There is a Season Called Grief

There is no television. The radio is off, the birds congregating near the shoreline the only chatter we hear. Civilization seems distant from our cabin in the woods as my husband and I break from technology, escape becomes synonymous with peace.

Habits die-hard, so on the drive back to reality four days later, my husband Jeff shares the news of Robin Williams’ death that he receives via Twitter. I read the text messages on my phone. My friend’s friend died while we were gone, her second struggle with cancer ends, leaving a husband and her two young adopted children.

Jeff returns to work, texting me that while we were gone, his co-worker’s husband died after a lung transplant, unable to be weaned from the heart-lung machine.

Reconnecting with technology and friends after our arrival back home, there is good news too. There are weddings being planned, and reunions taking place. Healthy babies are being born to loving parents, and everyone in my family has been given

Twenty-four hours has given me a yet another reminder about why I do this work, why I help people to move through “the valley of dark places.” It is because I know how painful the dark is, but I also remember that the sun still shines behind the clouds.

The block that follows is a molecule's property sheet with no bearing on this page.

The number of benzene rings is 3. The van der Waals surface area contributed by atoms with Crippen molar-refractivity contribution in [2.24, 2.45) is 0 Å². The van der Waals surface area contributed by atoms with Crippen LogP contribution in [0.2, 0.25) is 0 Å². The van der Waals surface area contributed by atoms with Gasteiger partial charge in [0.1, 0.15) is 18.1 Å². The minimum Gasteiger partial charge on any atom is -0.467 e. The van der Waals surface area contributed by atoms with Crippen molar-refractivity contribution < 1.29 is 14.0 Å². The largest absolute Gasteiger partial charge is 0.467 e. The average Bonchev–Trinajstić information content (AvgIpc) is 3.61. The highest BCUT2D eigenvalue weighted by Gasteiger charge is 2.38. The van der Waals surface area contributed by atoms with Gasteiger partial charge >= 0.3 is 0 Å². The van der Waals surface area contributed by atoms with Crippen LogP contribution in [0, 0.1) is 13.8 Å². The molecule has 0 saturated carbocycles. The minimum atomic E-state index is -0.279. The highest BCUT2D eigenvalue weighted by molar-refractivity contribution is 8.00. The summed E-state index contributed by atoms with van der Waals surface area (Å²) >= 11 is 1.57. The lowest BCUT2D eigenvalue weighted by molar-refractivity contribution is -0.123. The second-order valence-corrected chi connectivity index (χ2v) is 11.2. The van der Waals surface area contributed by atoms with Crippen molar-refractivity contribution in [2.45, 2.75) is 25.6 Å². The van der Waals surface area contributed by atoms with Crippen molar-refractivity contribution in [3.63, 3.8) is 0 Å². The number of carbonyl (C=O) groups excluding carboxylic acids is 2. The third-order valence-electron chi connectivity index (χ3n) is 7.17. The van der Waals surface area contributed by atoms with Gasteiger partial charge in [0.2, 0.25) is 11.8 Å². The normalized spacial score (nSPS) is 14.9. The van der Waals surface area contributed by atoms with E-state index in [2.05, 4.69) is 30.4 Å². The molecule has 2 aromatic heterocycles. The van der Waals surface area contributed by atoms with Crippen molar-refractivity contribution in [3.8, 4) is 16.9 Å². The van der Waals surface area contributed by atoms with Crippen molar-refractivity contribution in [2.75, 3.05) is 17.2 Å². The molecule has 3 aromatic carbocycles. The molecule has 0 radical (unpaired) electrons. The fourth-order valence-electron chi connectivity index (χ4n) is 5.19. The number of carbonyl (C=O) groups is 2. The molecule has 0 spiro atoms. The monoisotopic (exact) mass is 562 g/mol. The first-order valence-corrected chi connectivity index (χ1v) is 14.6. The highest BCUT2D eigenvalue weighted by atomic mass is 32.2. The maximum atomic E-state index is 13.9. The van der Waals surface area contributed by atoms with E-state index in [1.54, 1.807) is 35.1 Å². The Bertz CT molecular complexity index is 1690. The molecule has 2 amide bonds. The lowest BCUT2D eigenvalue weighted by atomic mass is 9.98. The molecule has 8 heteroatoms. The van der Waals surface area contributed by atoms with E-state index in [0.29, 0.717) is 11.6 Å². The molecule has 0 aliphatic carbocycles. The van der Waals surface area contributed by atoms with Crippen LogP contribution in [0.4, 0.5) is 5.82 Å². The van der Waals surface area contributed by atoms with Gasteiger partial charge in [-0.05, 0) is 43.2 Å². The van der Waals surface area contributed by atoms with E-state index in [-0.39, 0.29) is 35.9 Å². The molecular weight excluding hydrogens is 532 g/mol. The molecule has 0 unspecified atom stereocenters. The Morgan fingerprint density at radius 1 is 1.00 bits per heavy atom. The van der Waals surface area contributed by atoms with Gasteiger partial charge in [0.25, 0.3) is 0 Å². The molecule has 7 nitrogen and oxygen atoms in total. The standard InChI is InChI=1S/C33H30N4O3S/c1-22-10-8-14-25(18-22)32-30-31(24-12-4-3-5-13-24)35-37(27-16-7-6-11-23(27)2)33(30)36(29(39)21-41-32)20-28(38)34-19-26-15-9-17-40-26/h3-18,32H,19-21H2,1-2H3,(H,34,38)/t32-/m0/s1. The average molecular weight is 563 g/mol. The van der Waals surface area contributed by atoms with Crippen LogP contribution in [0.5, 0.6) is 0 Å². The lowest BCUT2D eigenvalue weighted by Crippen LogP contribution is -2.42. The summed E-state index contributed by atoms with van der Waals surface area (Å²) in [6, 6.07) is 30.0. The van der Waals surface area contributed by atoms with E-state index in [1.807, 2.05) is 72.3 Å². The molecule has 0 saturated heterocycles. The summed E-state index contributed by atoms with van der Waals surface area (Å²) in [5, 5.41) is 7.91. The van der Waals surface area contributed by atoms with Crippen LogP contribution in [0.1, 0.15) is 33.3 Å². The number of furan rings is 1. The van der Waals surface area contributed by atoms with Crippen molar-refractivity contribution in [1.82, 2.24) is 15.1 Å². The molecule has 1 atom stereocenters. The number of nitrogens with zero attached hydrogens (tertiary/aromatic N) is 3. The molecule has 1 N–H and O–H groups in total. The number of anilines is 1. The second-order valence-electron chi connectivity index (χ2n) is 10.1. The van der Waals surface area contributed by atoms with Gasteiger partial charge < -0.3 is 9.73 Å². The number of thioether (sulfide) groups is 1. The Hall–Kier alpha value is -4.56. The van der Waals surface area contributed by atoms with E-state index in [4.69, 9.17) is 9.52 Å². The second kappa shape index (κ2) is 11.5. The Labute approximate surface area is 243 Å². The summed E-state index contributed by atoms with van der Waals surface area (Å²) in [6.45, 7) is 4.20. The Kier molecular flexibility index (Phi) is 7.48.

I can attest to the fact that despair dissipates, ebbing and flowing like the waves of the lake outside our cabin. And I can help people find joy however small so that they can recognize it when it resurfaces in due time.

This entry was posted in death, Depression, Faith, Friends, Grief, grieving, growth, Healing, Inspiration, Lessons from others, Life's Losses, My story, Relationships, The Gifts of Grief, Uncategorized and tagged , , , , , , , , , , , , , , , , , . Bookmark the permalink.

2 Responses to There is a Season Called Grief

  1. elainemansfield says:

    Thanks for this inspiring post. I learned that even in the darkest times, if I can peek out of my cave, I find love and beauty and kindness. The more I look, the more they are with me. It’s my major spiritual and psychological practice. Meditation might be noisy, I may be getting hammered by life, but I can still look for light.

    • Greet Grief says:

      Yes Elaine, I think the key is to practice looking! And you are right to say it is a practice – one of the first things I ask for in the morning is the ability to see the blessings that come even in the midst of the clouds. This is the gift I wish I could give everyone so that those who are “stuck” could see as if receiving a new pair of glasses…

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